Finally, although Eva contends that the termination of her parental rights may result in the severing of the sibling relationship, we conclude that this factor is an insufficient basis upon which to reverse the termination of Eva’s parental rights considering the remaining evidence.  On the totality of this record, leaving the credibility decisions to the trial court, we hold that the trial court’s finding that the termination of Eva’s parental rights was in the children’s best interest was not clearly erroneous.  Therefore, we affirm the termination of Eva’s parental rights.

IV. Jonathan’s Appeal

            In Jonathan’s appeal, he does not challenge the statutory grounds supporting termination of his parental rights.  Jonathan concedes that he would be unable to overcome the statutory ground of aggravated circumstances because of the evidence that he had committed sexual abuse against a child.

            Jonathan, instead, challenges the trial court’s finding that termination of his parental rights was in the children’s best interest and that the children would be at risk of harm if returned to his custody.  Under this point, Jonathan also complains that DHS did not make reasonable efforts to rehabilitate him or make him a safe placement for the children.  Asserting that DHS had “unclean hands”[5] by failing to offer appropriate services, Jonathan asks that the termination of his parental rights be reversed.

            We reject Jonathan’s argument.  As Jonathan recognizes, he cannot challenge the statutory grounds supporting termination.  Despite Jonathan’s claim that DHS services were not provided, the aggravated-circumstances ground found by the trial court does not require DHS to prove that meaningful services toward reunification were provided.  Willis v. Ark. Dep’t of Hum. Servs., 2017 Ark. App. 559, 538 S.W.3d 842.  Nevertheless, the testimony of the caseworker indicated that DHS did offer numerous services to Jonathan during the case.

            But regardless of the extent of DHS services, there was evidence that Jonathan sexually and physically abused his children. Jonathan also tested positive for methamphetamine on multiple occasions during the case and faced felony drug charges at the time of the termination hearing.  These factors bear directly on the best interest of the children.  In light of this evidence, we have no hesitation in concluding that Jonathan posed a risk of harm to his children and that the trial court’s decision to terminate his parental rights was not clearly erroneous.  Therefore, we affirm the termination order as to Jonathan as well.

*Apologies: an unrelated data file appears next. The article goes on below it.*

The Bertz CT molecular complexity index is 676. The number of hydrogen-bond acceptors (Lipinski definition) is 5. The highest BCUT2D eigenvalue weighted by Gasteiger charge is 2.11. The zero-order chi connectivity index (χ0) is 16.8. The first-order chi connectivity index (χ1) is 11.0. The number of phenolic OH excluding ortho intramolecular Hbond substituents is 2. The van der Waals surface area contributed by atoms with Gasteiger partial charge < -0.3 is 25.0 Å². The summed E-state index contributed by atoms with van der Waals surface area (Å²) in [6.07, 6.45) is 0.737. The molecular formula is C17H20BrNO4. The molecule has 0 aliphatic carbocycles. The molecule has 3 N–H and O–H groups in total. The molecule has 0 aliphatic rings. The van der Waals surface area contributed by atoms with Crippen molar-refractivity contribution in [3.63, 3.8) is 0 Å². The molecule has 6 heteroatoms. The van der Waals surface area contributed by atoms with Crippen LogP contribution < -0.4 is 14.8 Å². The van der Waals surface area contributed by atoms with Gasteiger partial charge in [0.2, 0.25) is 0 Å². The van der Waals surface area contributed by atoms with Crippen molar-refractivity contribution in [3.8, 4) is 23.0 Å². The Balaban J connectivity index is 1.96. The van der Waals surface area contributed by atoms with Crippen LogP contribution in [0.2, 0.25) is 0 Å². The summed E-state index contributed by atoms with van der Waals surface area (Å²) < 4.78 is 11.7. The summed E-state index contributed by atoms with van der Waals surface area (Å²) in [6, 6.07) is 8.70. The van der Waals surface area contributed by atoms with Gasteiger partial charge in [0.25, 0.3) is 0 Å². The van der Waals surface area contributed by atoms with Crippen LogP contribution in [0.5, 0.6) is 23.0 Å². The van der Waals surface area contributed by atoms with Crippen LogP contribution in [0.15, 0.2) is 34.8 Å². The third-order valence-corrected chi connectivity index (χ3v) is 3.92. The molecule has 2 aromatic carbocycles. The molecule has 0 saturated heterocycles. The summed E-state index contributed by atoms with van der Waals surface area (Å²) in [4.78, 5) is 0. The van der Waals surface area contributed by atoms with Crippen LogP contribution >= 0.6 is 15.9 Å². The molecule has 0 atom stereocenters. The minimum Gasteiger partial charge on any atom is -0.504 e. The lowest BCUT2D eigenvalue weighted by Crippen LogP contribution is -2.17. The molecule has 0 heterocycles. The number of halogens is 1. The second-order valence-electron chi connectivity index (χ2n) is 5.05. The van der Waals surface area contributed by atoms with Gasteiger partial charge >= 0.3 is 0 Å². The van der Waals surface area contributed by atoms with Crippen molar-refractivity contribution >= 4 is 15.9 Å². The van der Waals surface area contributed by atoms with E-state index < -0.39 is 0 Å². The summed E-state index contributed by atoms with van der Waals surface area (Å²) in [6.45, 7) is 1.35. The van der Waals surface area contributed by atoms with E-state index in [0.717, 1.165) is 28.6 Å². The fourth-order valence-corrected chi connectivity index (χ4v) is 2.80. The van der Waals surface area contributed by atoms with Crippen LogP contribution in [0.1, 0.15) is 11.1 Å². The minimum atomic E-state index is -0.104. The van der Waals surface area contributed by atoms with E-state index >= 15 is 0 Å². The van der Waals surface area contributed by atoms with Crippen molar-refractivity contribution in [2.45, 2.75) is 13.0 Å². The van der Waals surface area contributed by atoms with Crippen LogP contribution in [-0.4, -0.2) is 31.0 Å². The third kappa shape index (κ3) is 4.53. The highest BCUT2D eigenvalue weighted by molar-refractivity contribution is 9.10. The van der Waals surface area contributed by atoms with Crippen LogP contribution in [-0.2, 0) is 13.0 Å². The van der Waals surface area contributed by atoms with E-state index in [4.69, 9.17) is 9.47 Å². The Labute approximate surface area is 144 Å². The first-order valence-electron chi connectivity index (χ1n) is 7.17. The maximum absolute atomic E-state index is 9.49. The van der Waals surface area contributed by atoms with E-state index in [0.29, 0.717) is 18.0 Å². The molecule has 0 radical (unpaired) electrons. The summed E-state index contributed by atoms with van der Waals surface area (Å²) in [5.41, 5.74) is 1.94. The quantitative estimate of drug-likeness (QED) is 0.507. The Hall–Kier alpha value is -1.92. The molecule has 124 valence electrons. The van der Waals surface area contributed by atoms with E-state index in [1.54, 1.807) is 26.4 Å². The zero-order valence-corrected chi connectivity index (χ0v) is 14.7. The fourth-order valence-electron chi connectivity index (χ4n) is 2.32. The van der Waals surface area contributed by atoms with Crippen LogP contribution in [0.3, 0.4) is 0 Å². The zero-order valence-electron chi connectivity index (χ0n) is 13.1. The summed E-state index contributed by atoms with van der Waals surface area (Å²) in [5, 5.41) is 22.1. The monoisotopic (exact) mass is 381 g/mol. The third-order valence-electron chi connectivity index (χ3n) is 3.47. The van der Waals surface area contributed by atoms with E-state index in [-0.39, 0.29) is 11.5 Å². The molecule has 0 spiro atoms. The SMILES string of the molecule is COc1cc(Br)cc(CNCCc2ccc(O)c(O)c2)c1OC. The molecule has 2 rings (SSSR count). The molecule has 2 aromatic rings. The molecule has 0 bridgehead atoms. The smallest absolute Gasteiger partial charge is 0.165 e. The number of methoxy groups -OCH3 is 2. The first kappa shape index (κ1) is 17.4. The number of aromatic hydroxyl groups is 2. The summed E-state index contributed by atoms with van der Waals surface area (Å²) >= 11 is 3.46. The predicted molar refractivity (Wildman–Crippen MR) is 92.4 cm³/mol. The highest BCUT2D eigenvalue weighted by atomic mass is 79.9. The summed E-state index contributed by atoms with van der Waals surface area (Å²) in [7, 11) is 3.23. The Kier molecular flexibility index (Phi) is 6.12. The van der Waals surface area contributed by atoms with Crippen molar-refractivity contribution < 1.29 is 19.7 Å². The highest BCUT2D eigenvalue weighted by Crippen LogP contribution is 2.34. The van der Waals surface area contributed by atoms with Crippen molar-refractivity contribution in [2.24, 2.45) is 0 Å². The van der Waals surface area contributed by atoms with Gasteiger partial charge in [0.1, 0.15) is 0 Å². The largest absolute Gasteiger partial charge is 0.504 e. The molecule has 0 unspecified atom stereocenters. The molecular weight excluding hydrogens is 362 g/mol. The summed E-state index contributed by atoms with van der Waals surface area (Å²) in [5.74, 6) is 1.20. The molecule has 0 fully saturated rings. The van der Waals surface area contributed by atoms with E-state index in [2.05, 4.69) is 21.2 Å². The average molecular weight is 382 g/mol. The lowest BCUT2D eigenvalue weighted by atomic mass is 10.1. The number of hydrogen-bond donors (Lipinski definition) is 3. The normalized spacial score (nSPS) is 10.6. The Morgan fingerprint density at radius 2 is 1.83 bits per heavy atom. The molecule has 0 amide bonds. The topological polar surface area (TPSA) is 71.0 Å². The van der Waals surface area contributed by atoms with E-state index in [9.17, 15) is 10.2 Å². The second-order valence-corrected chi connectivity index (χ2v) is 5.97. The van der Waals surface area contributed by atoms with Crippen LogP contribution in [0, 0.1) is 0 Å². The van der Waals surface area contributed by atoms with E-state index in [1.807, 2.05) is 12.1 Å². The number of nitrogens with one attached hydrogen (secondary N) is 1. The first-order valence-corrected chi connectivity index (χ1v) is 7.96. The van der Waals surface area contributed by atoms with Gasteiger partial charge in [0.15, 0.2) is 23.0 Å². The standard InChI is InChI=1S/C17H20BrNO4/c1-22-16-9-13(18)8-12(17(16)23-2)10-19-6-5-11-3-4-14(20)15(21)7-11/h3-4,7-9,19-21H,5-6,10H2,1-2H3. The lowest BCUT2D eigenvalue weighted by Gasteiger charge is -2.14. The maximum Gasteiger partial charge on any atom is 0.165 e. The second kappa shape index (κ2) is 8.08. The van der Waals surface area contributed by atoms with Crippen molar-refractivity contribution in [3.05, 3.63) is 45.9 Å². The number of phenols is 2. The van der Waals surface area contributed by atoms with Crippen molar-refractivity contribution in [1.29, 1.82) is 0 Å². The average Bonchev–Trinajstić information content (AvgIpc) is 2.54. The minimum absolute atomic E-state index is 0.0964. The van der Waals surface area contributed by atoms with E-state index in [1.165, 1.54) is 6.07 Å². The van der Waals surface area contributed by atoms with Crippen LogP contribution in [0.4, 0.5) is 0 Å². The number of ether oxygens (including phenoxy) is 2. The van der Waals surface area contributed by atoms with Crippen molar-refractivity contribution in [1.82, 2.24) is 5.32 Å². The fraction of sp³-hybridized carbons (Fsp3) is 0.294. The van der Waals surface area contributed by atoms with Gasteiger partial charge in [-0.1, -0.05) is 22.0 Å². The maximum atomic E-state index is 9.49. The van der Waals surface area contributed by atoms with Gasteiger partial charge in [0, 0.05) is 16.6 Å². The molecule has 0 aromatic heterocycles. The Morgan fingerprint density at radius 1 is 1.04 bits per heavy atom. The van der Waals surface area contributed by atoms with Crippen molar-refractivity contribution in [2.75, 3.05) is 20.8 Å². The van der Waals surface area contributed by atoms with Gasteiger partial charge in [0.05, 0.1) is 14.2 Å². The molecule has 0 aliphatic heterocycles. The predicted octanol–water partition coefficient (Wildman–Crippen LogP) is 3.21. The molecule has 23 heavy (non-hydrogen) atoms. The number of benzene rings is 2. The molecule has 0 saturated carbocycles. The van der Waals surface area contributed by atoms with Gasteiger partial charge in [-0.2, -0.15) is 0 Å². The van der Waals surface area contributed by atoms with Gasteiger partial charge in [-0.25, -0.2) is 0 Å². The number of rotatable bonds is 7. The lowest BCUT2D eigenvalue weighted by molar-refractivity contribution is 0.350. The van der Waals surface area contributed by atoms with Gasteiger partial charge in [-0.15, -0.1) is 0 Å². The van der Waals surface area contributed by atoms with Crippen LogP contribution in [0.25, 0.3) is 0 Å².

V. Conclusion

            For the foregoing reasons, we hold that the trial court did not clearly err in finding that termination of both parents’ parental rights was in the best interest of the children.  Accordingly, we affirm both Eva’s termination and Jonathan’s termination.

            Affirmed.

            Abramson and Virden, JJ., agree.

            Tabitha McNulty, Arkansas Commission for Parent Counsel, for separate appellant Eva Brewer.

            Dusti Standridge, for separate appellant Jonathan Brewer.

            Andrew Firth, Ark. Dep’t of Human Services, Office of Chief Counsel, for appellee.

            Dana McClain, attorney ad litem for minor children.

 



[1]Although E.B. was not included in the caption of the adjudication order, he was later included as a party to the case.

 

[2]Jonathan had tested positive for methamphetamine and amphetamine on a December 10, 2019 drug screen.

 

[3]E.B. was added to the caption of the case in these petitions, and he was named as a party in the remainder of the trial court’s orders, including the termination order.

[4]These interviews were admitted over Eva’s and Jonathan’s objections.  Neither party challenges the admissibility of these interviews on appeal.

[5]Jonathan offers no case in which a termination of parental rights was reversed on appeal based on DHS’s alleged “unclean hands.”